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Stopping biodiversity loss is only possible through system change

Kelvin Helen Haboski / Shutterstock. Soy harvest in Mato Grosso State, Brazil. Image used in report "Replanting Agricultural Biodiversity in the CBD" by FoEI.

The United Nations 2022 conference on biodiversity [1], widely known as the COP15, has adopted the new Global Biodiversity Framework, which will be in force until 2030.

In the early hours of 19 December, the Chinese representative acting as President of the talks brought down the gavel to approve the new framework, ignoring opposition from the Democratic Republic of Congo and the consensus required for its adoption.

On the grounds that there were no formal objections, the new framework was approved. It was met with broad criticism by social movements, who have denounced the corporate capture [2] of the space, the promotion of agribusiness and industrial agriculture (one of the sectors most responsible for biodiversity loss worldwide) and false solutions, such as ‘nature-based solutions [3]’ and ‘nature positive’ [4])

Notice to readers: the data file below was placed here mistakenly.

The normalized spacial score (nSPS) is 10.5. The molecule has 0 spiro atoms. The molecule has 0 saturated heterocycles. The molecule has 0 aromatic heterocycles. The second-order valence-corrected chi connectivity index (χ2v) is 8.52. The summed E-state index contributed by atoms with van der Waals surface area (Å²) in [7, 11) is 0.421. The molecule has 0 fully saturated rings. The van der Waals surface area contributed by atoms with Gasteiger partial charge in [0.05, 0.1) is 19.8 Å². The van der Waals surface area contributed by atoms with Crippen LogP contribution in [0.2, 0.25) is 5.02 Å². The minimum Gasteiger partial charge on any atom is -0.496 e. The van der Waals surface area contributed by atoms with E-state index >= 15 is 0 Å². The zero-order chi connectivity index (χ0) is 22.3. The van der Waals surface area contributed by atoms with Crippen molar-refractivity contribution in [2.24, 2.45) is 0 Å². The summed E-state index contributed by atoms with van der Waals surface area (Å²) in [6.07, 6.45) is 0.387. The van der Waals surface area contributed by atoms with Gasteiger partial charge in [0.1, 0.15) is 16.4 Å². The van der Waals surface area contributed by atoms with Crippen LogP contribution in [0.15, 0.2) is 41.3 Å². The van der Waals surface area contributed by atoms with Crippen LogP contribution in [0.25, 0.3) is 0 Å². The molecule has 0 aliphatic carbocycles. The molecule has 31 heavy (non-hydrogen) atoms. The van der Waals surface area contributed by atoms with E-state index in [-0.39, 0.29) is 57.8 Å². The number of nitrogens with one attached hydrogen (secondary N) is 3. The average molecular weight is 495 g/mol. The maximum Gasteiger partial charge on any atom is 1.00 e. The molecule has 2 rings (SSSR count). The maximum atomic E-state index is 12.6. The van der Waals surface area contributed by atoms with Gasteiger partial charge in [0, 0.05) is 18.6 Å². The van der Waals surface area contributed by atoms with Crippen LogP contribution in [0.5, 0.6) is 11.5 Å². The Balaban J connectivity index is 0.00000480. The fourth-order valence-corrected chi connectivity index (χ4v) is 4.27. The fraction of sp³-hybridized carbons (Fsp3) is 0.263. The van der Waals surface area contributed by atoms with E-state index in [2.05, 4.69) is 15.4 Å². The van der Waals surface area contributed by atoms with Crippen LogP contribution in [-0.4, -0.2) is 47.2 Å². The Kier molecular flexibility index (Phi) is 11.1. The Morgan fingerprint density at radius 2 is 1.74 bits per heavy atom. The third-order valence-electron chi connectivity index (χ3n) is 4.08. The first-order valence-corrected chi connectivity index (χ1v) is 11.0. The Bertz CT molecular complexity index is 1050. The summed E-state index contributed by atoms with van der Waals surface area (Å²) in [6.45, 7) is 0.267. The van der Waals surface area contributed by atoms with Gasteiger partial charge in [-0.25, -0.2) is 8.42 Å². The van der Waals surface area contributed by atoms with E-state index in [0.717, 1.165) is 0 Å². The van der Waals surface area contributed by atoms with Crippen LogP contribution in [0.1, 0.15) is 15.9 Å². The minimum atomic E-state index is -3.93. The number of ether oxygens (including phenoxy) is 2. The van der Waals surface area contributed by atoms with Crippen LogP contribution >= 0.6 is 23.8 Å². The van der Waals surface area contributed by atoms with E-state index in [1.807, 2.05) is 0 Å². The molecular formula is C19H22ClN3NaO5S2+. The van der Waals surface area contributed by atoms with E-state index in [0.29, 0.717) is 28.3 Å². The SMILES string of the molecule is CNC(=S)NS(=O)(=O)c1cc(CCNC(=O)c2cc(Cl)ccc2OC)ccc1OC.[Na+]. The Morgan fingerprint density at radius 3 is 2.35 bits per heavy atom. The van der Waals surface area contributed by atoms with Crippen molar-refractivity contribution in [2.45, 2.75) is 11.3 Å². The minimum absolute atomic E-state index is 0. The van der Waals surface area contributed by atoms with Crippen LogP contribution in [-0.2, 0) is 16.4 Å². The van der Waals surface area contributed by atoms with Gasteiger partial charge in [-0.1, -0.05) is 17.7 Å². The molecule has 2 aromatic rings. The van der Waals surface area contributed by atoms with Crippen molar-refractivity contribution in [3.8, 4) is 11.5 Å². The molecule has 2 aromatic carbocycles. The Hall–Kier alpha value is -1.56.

As the talks concluded, Friends of the Earth International [5] issued a statement [6] calling the new Global Biodiversity Framework “not fit for purpose”. The environmental federation also held a press conference [7] the following day.

Real World Radio covered the negotiations from Canada. In an interview, Theiva Lingam from Friends of the Earth International said: “There seems to be a lot of corporate influence in the CBD (Convention on Biological Diversity). In the new text there are no regulations to address key drivers [of biodiversity loss] and there are a lot of greenwashing measures, such as offsetting and nature based solutions, self-reporting and self-certification.”